It is important that there are leftists in all the progressive parties. But for too long the left has misunderstood that solidarity should mean conformism within mass parties. As at each election the number of left wing Labour MPs diminishes, the argument that the Labour party can be won back diminishes. As the Labour party chases UKIP voters with anti-immigration policies, and follows the Tory attack on those who rely on benefits by supporting caps on social security spending it is ever clearer that the left should seek to influence the Labour party from outside.

To contrast this with the progress made by radicals in the Green Party, where a significant and substantial shift to the left has been achieved in only 10 years with a relatively small number of activists. And when you see the impact this has on the Labour party, it becomes clear that the best way to promote left-wing politics is by  putting pressure on from outside.

Two examples demonstrate how effective this has been: the candidates chosen by Labour in Brighton Pavilion for 2010 and 2015 are much closer to the left than other candidates would be allowed to be. Nancy Platts, the 2010 candidate beaten by Caroline Lucas was identifiably left wing, anti-trident, pro-immigrant and much more progressive than other candidates. The threat of Greens taking a seat is one of the few circumstances where Labour will select left wing candidates, rather than the assorted Blairites chosen elsewhere. Similarly, Caroline Lucas’ vital work on rail renationalisation has pushed Labour into a watered-down commitment to allow the public sector to bid to run rail franchises. Having a force to the left of Labour in Parliament creates political space for those in the Labour Party and labour movement to push the Labour Party back to the left.

In his piece, James sets out a number of reasons to join Labour. If you can’t join the Green for whatever reason, these may give some comfort, but for a whole variety of reasons they’re flawed. If you want to elect left wing MPs, join the Greens and fight for their candidates. You will make Labour chose leftists. If you think Greens are a party of the intelligentsia, join and change that: a democratic party allows change in a way Labour never can. If you think Greens need a link to the Trade Union movement, then join our Trade Union Group and argue for that link – there are many who will agree with you and, more importantly, with Unions.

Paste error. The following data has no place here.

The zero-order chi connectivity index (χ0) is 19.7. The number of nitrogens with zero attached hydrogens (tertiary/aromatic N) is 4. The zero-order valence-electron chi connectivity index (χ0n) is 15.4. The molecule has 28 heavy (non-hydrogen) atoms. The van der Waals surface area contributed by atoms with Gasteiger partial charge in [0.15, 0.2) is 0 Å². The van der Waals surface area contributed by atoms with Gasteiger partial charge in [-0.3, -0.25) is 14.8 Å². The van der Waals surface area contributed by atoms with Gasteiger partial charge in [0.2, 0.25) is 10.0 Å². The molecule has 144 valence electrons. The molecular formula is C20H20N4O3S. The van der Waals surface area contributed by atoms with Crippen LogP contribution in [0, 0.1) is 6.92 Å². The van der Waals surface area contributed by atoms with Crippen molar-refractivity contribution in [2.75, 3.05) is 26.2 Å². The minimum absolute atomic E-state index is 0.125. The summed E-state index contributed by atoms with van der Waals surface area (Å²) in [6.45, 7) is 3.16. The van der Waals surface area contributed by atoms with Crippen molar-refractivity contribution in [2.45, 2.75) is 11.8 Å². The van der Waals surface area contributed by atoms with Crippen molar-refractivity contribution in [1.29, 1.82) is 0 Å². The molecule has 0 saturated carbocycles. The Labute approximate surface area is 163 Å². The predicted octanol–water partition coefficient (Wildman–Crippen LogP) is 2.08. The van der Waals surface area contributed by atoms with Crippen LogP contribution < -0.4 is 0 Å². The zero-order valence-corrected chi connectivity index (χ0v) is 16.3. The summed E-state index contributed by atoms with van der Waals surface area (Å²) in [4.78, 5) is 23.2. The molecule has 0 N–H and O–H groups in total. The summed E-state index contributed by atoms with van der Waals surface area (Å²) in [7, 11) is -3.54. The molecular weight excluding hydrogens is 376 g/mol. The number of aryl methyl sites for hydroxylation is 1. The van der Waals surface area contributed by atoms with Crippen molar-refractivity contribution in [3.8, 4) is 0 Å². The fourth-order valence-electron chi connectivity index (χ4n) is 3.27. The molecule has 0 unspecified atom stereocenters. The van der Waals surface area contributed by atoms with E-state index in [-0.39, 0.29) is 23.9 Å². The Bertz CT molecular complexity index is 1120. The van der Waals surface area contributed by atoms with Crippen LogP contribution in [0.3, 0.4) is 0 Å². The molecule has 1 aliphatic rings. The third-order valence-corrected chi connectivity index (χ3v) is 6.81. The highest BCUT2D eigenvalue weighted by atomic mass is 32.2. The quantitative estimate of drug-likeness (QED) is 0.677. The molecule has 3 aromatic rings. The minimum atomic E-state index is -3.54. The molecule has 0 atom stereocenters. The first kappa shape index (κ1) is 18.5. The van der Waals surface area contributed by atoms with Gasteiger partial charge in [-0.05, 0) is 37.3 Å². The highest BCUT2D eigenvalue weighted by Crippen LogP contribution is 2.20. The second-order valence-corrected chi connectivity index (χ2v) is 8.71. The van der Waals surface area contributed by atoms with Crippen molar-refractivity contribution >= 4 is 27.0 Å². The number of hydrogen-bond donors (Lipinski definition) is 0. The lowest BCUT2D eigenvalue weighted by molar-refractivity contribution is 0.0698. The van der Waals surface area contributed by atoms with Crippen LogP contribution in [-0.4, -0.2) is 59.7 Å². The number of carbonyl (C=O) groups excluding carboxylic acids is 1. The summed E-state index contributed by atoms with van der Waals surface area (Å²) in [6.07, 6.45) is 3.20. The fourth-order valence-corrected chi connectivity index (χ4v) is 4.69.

Lastly, if you are concerned by Greens’ record in office, then look at the record of others. Of course there are things that could have been improved about the Green administrations James highlights. But it is worth noting that the German Greens did what they did in coalition with the Labour party’s German equivalent, the SPD. Any criticism of the Greens also applies to social democrats. In Ireland, the Irish Labour Party has made almost every mistake the Irish Greens did, and look set to be rightly punished by the electorate, just as the Irish Greens were rightly punished. In Brighton the Labour group on the Council could have helped Greens prevent cuts by supporting the Green budget aiming to reduce the impact of cuts. Instead they voted with the Tories to defeat the minority Green administration. I am no defender of the Greens actions here, but the comparison with what Labour or their sister-parties have done suggests there is no place for claiming Labour are any better.

UKIP have shown just how effective a party can be when it articulates a clear ideological position. Greens need to do this on the left, and in doing so pull Labour away from its pro-austerity, anti-immigrant, welfare bashing and create again a party that represents the interests of the working class. Given the lack of internal democracy in the Labour party, the most effective way to do this is through external pressure. That must mean that the Greens are the best home for those who want to pull Labour to the left.

The 2015 election will be the Greens best in nearly 25 years. The opportunity to create a real Parliamentary force to the left of the Labour Party is a vital chance to win Labour back and to ensure that we have action on social justice, environment and equality.

Read Part 3